The Republican Party has devised its response to the push to impeach the president over his role in the attack on the Capitol last week, and it is so cynical as to shock the conscience.
"Now the Democrats are going to try to remove the president from office just seven days before he is set to leave anyway," said Rep. Jim Jordan of Ohio, who voted with 146 other Republicans in Congress not to accept the results of the 2020 presidential election. "I do not see how this unifies the country."
The House minority leader, Kevin McCarthy, also said that impeaching the president "will only divide our country more."
Sen. Ted Cruz of Texas helped lead the Senate attempt to object to Joe Biden's victory. "My view is Congress should fulfill our responsibility under the Constitution to consider serious claims of voter fraud," he said last Monday. Now, he too wants unity. "The attack at the Capitol was a despicable act of terrorism and a shocking assault on our democratic system," he said in the aftermath of the violence. "We must come together and put this anger and division behind us."
I'm reminded, here, of one particular passage from Abraham Lincoln's 1860 address at Cooper Union in Manhattan, in which he criticized the political brinkmanship of Southern elites who blamed their Northern opponents for their own threats to break the union over slavery.
"But you will not abide the election of a Republican president! In that supposed event, you say, you will destroy the Union; and then, you say, the great crime of having destroyed it will be upon us! That is cool. A highwayman holds a pistol to my ear, and mutters through his teeth, 'Stand and deliver, or I shall kill you, and then you will be a murderer!'"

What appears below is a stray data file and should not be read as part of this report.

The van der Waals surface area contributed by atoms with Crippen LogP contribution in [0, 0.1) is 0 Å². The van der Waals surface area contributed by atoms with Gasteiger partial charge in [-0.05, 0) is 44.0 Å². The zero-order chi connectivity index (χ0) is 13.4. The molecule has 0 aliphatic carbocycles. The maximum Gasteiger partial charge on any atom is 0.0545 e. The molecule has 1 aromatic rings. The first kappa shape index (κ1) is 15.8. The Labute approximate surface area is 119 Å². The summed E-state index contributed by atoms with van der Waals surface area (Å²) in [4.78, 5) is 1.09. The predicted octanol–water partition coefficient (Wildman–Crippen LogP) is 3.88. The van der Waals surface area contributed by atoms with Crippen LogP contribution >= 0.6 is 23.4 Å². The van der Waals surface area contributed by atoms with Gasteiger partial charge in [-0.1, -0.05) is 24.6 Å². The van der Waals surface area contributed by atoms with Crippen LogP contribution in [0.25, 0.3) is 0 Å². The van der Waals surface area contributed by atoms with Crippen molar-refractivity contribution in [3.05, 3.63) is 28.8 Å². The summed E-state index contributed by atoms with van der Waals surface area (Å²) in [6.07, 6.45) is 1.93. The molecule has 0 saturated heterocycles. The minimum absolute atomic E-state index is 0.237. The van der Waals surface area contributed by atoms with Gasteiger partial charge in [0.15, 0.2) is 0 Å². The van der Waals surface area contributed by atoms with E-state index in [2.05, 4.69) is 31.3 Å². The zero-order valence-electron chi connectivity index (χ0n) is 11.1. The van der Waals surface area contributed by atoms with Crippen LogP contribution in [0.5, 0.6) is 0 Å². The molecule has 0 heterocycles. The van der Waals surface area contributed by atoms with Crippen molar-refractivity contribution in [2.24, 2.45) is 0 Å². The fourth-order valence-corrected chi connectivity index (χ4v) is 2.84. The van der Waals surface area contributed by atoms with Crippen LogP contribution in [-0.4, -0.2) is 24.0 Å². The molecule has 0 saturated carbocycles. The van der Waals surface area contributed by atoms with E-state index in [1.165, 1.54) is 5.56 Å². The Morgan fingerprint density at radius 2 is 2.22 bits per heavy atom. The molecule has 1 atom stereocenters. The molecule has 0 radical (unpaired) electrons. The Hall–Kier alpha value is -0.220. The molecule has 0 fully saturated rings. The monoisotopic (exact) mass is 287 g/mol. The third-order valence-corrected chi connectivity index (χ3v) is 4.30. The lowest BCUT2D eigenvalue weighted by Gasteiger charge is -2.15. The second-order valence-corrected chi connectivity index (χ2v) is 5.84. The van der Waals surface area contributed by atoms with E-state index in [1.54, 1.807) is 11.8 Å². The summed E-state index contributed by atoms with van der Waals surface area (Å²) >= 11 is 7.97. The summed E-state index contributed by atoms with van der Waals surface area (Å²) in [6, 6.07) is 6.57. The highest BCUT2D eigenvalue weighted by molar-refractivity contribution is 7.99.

There are a handful of Senate Republicans, like Pat Toomey of Pennsylvania, who are open to impeachment. But much of the Republican response is exactly this kind of threat: If you hold President Donald Trump accountable for his actions, then we won't help you unify the country.
These cries of divisiveness aren't just the crocodile tears of bad-faith actors. They serve a purpose, which is to preemptively blame Democrats for the Republican partisan rancor that will follow after Joe Biden is inaugurated next week. If Democrats want some semblance of normalcy — if they want to be able to govern — then the price for Republicans is impunity for Trump.
House Democrats have already introduced their resolution to impeach the president, formally charging Trump with "incitement of insurrection" for his role in the attack on the Capitol. There is still a ways to go in this process. But there may still be some hesitation about taking the most aggressive stance, as evidenced by Majority Whip James Clyburn's proposal to hold off on a trial until after the first 100 days of the Biden administration.
This would be a mistake.
There is no way past this crisis except through it. The best way to push forward is as aggressively as possible. And as we move closer to consequences for those responsible, we should continue to ignore the cries that accountability is "divisive." Not because they're false, but because they're true.
Accountability is divisive. That's the point. If there is a faction of the Republican Party that sees democracy itself as a threat to its power and influence, then it has to be cut off from the body politic. Marginalizing that faction — casting Trump and Trumpism into the ash heap of history — will be divisive, but it is the only choice we have.
This does not mean we must cast out the 74 million Americans who voted for the president, but it does mean we must repudiate the lies, cruelty and cult of personality on which Trump built his movement. It means Republicans have to acknowledge the truth — that Joe Biden won in a free and fair election — and apologize to their voters and to the country for helping to stoke the madness that struck at the Capitol.
The alternative is a false unity that leaves the wound of last Wednesday to fester until the infection gets even worse than it already is.
The New York Times